The Guardian
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How Nigeria avoided being listened on by CIA


The logo of the U.S. Central Intelligence Agency is shown in the lobby of the CIA headquarters in Langley, Virginia March 3, 2005. [U.S. President George W. Bush visited the headquarters for briefings Thursday.]

The Nigerian government, thanks to another case of wasteful spending for which it is infamous for, was accidentally able to prevent the United States’ Central Intelligence Agency from gaining access to records of communications concerning Nigerian spies, soldiers, and diplomats.

For over 50 years, starting from the years following the end of the Second World War, more than 120 countries trusted Swiss firm, Crypto AG, to keep the communications of their spies, soldiers and diplomats secret.

The technology company got its first break with a contract to build code-making machines for U.S. troops during World War II. It later became a dominant maker of encryption devices for decades, navigating waves of technology from mechanical gears to electronic circuits and, finally, silicon chips and software.

However, a new report written by Washington Post’s Greg Miller alleged that the CIA used Crypto AG as a front to spy on U.S. allies.

The report explained that the CIA rigged Crypto AG’s devices so they could easily break the codes that countries used to send encrypted messages.

The CIA’s West German counterpart, the BND, were also involved in the scheme but came to believe the risk of exposure was too great and left the operation in the early 1990s, possibly shortly after the unification of West and East Germany. But the CIA bought the Germans’ stake and kept going until 2018, when the agency sold off the company’s assets, according to current and former officials.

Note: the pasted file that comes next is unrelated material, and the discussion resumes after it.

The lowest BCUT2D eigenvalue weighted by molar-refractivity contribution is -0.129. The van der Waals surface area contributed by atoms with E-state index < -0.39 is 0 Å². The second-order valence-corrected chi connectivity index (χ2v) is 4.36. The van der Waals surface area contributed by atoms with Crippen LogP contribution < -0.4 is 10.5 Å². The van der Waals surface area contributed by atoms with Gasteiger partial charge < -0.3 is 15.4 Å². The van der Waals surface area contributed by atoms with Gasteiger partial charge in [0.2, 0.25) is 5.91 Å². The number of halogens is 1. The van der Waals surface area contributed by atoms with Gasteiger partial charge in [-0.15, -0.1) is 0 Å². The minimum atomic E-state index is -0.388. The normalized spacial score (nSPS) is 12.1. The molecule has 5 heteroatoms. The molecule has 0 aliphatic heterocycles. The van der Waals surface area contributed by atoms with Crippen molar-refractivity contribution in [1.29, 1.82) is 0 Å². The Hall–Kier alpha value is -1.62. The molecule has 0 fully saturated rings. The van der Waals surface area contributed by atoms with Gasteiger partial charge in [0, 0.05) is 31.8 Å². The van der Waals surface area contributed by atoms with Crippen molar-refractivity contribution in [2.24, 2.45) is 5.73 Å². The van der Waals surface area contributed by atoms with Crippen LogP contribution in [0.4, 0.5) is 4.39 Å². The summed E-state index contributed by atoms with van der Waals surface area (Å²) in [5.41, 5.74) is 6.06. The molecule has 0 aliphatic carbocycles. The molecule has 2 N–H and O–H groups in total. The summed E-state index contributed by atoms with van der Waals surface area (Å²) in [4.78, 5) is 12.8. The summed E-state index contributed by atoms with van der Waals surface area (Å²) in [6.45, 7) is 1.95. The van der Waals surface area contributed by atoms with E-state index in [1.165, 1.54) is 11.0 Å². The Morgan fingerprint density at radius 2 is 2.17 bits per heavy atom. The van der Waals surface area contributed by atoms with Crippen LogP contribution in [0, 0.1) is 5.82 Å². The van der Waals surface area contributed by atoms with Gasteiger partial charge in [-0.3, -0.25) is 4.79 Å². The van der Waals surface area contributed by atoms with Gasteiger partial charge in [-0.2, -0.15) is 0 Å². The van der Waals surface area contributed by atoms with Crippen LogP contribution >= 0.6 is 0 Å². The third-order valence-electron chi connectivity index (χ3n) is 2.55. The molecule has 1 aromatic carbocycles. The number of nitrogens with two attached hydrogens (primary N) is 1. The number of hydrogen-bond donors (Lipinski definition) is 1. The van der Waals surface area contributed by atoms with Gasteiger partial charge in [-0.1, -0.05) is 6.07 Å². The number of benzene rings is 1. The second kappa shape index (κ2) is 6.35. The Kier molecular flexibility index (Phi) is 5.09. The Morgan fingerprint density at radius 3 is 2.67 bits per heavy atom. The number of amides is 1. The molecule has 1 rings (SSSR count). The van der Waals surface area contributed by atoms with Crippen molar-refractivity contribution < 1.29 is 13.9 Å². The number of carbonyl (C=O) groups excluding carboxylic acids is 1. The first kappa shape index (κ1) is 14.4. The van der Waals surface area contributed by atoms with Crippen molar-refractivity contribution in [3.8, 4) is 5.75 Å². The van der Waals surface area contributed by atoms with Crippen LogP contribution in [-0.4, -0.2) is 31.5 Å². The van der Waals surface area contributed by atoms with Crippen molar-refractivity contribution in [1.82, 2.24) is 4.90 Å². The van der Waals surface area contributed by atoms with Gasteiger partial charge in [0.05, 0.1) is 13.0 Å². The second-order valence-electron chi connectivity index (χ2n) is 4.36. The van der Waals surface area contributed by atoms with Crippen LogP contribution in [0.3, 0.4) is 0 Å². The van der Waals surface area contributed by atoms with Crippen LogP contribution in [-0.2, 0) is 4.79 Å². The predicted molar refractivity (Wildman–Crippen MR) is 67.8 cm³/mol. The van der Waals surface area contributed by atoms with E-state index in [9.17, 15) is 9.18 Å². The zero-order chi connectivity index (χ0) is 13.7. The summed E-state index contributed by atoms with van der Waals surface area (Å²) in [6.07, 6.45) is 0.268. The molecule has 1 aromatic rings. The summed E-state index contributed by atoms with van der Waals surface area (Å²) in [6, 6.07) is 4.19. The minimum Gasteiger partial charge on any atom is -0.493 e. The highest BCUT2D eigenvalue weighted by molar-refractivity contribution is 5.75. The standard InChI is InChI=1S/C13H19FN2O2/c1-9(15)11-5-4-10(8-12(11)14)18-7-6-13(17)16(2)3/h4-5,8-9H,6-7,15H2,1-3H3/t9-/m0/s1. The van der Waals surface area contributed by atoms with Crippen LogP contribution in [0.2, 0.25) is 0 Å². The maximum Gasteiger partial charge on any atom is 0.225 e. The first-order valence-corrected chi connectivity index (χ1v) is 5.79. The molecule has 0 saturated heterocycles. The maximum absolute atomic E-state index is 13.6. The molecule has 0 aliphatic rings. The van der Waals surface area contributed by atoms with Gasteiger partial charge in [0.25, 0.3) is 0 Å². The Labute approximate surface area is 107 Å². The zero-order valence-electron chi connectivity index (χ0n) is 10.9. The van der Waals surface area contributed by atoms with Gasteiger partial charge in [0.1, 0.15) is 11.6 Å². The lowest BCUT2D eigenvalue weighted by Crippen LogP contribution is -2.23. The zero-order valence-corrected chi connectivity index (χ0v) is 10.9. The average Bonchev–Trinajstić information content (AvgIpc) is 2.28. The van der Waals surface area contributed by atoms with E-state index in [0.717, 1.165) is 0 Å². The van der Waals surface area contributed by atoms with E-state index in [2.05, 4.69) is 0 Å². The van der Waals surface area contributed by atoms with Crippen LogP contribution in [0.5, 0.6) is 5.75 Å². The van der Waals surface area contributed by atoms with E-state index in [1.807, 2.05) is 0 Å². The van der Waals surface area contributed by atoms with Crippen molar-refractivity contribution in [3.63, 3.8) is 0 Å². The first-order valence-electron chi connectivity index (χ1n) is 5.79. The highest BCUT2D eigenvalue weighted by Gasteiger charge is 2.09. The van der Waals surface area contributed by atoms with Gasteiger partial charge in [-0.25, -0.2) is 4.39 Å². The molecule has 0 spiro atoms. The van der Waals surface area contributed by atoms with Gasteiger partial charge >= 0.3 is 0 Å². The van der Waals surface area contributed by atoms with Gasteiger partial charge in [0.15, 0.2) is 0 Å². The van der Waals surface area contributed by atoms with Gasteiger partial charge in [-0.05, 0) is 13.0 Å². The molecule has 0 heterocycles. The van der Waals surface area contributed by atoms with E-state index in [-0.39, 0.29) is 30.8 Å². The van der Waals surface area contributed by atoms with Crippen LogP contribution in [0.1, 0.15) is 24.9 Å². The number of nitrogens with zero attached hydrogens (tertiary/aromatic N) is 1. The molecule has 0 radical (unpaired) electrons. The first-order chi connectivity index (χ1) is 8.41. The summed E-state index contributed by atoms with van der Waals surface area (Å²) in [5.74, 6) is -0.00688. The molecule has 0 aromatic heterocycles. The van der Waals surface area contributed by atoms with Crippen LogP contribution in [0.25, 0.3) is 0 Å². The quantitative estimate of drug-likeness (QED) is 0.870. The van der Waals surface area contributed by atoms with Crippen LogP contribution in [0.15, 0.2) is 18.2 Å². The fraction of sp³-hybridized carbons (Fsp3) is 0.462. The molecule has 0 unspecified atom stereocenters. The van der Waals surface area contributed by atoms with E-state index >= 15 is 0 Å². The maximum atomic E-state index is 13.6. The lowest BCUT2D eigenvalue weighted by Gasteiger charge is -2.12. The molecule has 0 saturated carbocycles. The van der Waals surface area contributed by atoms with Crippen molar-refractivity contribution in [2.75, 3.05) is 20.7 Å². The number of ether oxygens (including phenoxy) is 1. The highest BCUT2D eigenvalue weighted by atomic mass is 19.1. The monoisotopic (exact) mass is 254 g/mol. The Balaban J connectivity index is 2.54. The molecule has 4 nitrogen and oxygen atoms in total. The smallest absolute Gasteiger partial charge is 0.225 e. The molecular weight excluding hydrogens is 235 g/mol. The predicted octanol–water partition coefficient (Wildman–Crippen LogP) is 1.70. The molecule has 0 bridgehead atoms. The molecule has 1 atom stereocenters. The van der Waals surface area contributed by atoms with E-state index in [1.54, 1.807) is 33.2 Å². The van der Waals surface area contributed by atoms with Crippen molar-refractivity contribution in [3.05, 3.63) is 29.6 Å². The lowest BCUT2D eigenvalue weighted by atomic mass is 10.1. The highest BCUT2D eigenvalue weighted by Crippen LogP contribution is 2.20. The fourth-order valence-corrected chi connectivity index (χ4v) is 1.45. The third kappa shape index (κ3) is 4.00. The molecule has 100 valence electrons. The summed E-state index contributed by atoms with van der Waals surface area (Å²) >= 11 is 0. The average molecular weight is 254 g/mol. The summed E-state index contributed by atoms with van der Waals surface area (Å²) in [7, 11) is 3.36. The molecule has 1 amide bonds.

According to details of the classified report described as “the intelligence coup of the century” by the CIA, “foreign governments were paying good money to the U.S. and West Germany for the privilege of having their most secret communications read by at least two (and possibly as many as five or six) foreign countries.”

Nigeria was one of the U.S. allies that bought equipment from Crypto AG, but the equipment may have never been used.

The report did not say when and who bought “a large shipment of Crypto machines” on behalf of Nigeria. It, however, said two years later, when there was still no corresponding payoff in intelligence, a company representative was sent to investigate but, according to a BND document, “he found the equipment in a warehouse still in its original packaging.”

U.S. Cold War rivals, China and the now-defunct Soviet Union were not Crypto AG’s customers because they were suspicious of the company’s ties to the West.

However, the Americans were able to still learn “a great deal” from other countries’ interactions with the Chinese and the Soviets.

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